And forget the seven armbands he regularly wears — his signature dress code — or at least just ignore it as nothing more than the playfulness of a fashion-conscious young man. He’s as motivated to be great and as eager to excel as any Longhorns player.
During the height of the turmoil over social justice and the turmoil over what many considered racial underpinnings of “The Eyes of Texas,” Overshown stood out as one of the more outspoken players demanding change. He even penned a poem about it.
That speaks to the serious nature of this senior from tiny Arp, in East Texas. He wants to make an impact on and off the field and has maybe been the most active player benefiting from the new name, image and likeness rules that allow them to profit.
Overshown, along with irrepressibly upbeat defensive lineman Keondre Coburn, is arguably the face of this Longhorns defense.
“Last year I just didn’t get a chance to learn the position,” Overshown said recently. “What people saw last year isn’t even close to what they’re going to see this year.”
Overshown was good enough to play as a freshman in the Sugar Bowl and had enough game at the end of his first season at linebacker that he became the defensive MVP in Texas’ throttling of Colorado in last year’s Alamo Bowl, finishing with six tackles, a fumble recovery and an interception, one of his team-high two.
Of course, he has always saved his best work for the biggest games.
Against Oklahoma, he amassed 11 tackles and a pick. Versus Iowa State, he had eight stops, one tackle for a loss and a pass breakup. Then there was the Alamo Bowl.
He’s made for the big stage.
Story continues below.
“Coach Kwit keeps us moving around,” Overshown said. “He knows the exact spots to put us in. He puts us in great position to make plays."
Overall, Overshown had 60 tackles, eight of them for losses, plus a sack and a team-high seven passes broken up. That last stat is a striking number for a linebacker. Don’t be surprised if he comes up with seven or eight sacks this season.
On his current pace, Overshown could well emerge as one of the best defensive players in the Big 12 and might even be on track to replace Ossai as the premier rusher on this year’s roster after Jacoby Jones or Moro Ojomo. He knows how to finish. His impact should be seen nearly everywhere because of his speed and explosiveness.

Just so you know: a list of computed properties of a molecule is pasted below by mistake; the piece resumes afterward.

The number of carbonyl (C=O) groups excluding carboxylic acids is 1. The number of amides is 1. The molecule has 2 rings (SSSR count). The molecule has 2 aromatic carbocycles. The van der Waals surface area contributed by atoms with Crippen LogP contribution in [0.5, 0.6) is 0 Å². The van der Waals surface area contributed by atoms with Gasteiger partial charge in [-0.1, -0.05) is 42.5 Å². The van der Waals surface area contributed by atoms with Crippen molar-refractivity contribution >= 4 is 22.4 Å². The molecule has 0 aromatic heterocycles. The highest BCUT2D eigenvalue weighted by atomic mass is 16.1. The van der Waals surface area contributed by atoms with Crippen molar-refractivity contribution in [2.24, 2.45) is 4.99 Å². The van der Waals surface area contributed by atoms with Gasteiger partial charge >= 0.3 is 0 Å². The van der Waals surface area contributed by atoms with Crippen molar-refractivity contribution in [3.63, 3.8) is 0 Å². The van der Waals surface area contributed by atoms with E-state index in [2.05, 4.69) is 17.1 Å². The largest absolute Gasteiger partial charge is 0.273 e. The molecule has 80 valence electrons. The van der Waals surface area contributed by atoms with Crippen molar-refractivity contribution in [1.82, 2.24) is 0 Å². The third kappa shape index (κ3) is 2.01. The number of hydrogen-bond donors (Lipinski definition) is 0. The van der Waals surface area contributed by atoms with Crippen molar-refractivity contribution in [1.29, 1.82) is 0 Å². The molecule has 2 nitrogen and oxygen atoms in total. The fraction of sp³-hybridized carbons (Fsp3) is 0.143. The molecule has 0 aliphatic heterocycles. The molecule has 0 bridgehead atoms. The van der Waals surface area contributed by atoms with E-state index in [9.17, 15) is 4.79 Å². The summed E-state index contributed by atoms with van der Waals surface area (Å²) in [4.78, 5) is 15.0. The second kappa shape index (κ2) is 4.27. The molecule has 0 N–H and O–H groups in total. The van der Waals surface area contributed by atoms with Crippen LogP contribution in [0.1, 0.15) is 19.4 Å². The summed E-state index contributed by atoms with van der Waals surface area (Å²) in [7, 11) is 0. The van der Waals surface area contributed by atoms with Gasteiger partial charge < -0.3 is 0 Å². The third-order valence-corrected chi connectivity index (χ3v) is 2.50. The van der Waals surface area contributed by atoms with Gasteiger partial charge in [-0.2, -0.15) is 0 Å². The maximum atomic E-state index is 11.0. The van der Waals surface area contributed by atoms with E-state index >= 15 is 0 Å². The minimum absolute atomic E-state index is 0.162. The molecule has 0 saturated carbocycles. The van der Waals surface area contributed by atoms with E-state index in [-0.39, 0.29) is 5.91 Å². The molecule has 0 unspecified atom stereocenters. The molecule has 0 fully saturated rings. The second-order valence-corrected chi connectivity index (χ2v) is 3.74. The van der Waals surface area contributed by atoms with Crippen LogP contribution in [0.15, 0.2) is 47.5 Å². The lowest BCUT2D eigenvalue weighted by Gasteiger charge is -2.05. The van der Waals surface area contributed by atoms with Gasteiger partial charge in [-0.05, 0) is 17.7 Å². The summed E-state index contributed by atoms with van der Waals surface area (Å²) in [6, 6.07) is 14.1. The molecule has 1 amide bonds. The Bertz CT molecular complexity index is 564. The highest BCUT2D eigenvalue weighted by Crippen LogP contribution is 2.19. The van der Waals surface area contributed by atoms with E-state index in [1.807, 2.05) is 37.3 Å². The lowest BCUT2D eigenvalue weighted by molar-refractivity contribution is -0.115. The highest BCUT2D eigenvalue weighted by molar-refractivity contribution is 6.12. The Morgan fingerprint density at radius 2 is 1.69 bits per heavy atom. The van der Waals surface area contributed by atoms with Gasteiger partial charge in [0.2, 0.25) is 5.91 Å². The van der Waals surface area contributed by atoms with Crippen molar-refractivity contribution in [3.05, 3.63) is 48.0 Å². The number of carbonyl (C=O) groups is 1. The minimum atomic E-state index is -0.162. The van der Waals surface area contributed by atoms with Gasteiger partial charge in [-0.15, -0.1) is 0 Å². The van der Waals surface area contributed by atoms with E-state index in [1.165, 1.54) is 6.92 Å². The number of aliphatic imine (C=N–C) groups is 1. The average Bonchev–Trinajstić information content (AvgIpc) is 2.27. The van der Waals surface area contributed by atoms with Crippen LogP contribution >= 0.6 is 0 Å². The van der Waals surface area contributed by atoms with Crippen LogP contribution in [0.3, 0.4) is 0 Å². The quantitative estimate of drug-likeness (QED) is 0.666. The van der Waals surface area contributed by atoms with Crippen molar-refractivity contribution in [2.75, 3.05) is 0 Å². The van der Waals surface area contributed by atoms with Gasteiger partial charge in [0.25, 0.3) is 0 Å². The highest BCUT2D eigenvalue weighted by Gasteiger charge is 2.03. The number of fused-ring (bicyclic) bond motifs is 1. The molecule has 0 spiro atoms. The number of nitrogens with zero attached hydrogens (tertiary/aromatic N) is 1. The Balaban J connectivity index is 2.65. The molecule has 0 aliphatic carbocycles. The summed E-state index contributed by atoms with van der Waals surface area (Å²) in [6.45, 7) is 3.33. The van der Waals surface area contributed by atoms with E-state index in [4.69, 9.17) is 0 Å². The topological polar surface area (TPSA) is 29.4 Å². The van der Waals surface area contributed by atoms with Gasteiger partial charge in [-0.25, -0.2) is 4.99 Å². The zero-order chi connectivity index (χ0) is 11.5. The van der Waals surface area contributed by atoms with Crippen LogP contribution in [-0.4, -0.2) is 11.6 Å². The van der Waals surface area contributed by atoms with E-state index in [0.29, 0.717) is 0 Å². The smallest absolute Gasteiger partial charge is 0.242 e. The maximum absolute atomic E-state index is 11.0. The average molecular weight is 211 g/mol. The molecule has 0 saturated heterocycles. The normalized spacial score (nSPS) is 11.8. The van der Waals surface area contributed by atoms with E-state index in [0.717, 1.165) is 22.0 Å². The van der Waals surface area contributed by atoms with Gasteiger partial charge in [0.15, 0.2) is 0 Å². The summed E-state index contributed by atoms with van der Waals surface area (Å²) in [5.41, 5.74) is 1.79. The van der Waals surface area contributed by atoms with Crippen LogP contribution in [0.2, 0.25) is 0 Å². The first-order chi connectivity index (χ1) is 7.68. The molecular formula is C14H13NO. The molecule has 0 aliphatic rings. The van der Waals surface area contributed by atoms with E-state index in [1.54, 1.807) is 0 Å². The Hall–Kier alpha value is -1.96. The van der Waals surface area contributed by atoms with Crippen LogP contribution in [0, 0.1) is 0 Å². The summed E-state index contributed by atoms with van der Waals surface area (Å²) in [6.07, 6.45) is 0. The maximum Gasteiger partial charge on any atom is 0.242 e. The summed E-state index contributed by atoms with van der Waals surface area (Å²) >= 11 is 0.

This staff will use him in multiple roles, even on special teams.
“DeMarvion is obviously a really good defensive player,” special teams coach Jeff Banks said Wednesday. “He's probably going to be starting on defense a lot, or playing a ton of snaps. So we only want to probably put him on two special teams. So I'm going to say what are the two most important ones for him and for this team because he's at an impact position.”
He’s likely to be the most disruptive force on the defense at a position that’s had a makeover with the transfer of Juwan Mitchell to USC and the addition of linebackers from Alabama (Ben Davis), Notre Dame (Ovie Oghoufo) and New Mexico State (Devin Richardson) plus an influx from the high school ranks along with returners David Gbenda, Jaylan Ford and Ayodele Adeoye.
While initially undersized for a linebacker, Overshown has transformed his body but remains one of the faster players on the team, especially on a defense with speedy cornerback D’Shawn Jamison. He has tremendous range on the field and is expanding his repertoire at a position riddled with question marks.
Overshown burst on the scene quickly in his first year at the foreign position and has been turning heads a lot since the second half of the season. The best is yet to come.
“Because of his background at safety, he identifies things really well,” Sarkisian said. "And then obviously there's a level of physicality there, and that that shows up, so we're fortunate to have him. He's a really good football player. I’m glad he's back out here with us.”
He's waiting until he sees much more.